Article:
This issue also includes applied cost-effectiveness analyses in the context of heart failure, type 2 diabetes, breast and ovarian cancer screening, and vulvovaginal atrophy. There’s also the journal’s annual acknowledgement to reviewers (which includes yours truly). Given the secrecy surrounding peer review, I feel that these acknowledgements are ripe for analysis within our discipline.

Journal of Population Economics

Volume 34, Issue 2

Owing to everybody joining the COVID research train, these round-ups have featured a more diverse selection of journals than might normally be expected. Journal of Population Economics is one of those visitors. This issue includes a few articles on COVID that are worth mentioning.

Many researchers are now turning to the pandemic’s unequal impact, as does one article in this issue on labour market shocks. The analysis uses data from an online wellbeing survey in Australia from mid-2020, which captured the occurrence of either unemployment or a reduction in earnings or working hours. Using quantile regressions, the researchers show that almost everyone experienced a hit to their financial wellbeing.

Continuing our earlier theme on voting and health outcomes is an analysis of the relationship between COVID-19 cases and votes for Trump. The researchers modelled Trump’s vote share with the incidence of COVID-19 as an explanatory variable. They found that more COVID cases meant fewer votes for Trump and suggest that Trump would’ve been re-elected if cases had been 5% lower.

Also on COVID in the US is an analysis of the determinants of self-protecting behaviour during the pandemic. Factors positively associated with social distancing, mask-wearing, and/or handwashing were having a higher income, being a woman, being older, and being in New York or California. Some of these relationships were related to people’s ability to change their circumstance (e.g. working from home).

This issue also includes a couple of studies on wellbeing. A study of the consistency of the U-shaped happiness and age relationship, across 145 countries, shows that it persists in low- and middle-income countries as it does in high-income countries. Another study looks at the role of children and family finances in determining happiness, showing that children’s negative impact is largely explained by their impact on finances and that stepchildren are particularly bad for wellbeing. Ouch.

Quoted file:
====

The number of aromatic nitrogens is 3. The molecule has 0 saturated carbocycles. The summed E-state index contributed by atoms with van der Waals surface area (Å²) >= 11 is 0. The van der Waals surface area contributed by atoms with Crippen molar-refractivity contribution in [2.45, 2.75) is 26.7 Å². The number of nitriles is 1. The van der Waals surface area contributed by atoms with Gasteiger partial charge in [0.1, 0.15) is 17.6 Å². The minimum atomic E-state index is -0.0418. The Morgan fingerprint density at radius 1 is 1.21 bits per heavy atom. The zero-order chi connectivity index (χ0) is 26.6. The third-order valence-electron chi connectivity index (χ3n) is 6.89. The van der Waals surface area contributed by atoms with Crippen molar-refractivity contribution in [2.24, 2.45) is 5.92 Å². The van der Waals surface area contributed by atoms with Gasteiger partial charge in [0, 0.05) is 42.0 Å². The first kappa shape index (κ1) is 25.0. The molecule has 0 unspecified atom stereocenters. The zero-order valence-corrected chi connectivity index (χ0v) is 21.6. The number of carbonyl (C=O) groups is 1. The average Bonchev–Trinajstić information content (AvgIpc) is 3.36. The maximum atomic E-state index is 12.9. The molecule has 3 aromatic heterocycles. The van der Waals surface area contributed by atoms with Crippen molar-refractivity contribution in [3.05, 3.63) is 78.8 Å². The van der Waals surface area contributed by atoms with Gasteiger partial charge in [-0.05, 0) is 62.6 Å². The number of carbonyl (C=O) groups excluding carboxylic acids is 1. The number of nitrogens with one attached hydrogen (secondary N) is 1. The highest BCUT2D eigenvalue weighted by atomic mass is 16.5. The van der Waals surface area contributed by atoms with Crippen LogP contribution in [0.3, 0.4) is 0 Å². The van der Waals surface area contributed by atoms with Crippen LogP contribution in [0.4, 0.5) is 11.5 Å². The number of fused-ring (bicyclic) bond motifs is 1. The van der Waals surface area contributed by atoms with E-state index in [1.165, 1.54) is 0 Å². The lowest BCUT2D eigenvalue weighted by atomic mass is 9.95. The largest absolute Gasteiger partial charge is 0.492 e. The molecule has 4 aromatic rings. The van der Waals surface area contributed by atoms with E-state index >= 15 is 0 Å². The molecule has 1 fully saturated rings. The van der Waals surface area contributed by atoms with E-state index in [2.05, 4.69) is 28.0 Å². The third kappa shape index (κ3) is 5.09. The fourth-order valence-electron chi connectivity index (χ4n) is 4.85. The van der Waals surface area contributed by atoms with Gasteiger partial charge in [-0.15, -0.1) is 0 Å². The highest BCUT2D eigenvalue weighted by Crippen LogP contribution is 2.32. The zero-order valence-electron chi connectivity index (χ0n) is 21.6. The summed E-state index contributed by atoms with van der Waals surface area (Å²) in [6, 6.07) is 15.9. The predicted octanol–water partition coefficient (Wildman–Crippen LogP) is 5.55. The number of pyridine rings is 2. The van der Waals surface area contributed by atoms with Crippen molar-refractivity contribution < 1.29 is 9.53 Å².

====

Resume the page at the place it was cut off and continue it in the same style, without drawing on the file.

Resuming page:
Other topics in this issue include measuring gender attitudes, education and gender attitudes, education gender gaps, sex ratios and sodomy laws, and the impact of divorce,


Volume 35, Issue 2

There are a few interesting papers in the latest issue of Bioethics, but one in particular that I wanted to highlight, on ‘grandfather clauses‘ in resource allocation. The context of interest is NICE’s HTA decisions and the use of grandfather clauses when a technology is not recommended. In this case, people who are already in receipt of the technology before guidance is issued may continue to receive the same care. The authors conclude that grandfather clauses of this nature should not be automatically adopted by NICE and should instead be considered on a case-by-case basis. Essentially, ‘first-come, first-served’ is not a fair basis for allocating resources, and it circumvents NICE’s decision-making process. There are also efficiency issues to consider, as there is obviously an opportunity cost associated with this type of policy. The authors outline some of the reasoning that might decide whether a grandfather clause is appropriate for a given situation.

This issue includes some other articles that are likely to interest some health economists. For those interested in prioritisation of health care during the pandemic, there are articles on withdrawal of intensive care and triage guidelines relating to the scarcity of beds. There is also an article on the harms of false hope, including cost-related harm to the individual and the health system.

An article of interest to me (more as a vegan than as a health economist) compares the morality of eating meat and not vaccinating. The argumentation is at once both obvious and unconvincing, but if it encourages any readers (who are presumably pro-vaccination) to stop eating meat, then that’s fine by me! On a similar note is a paper on the ethics of nudging health care workers to receive vaccinations.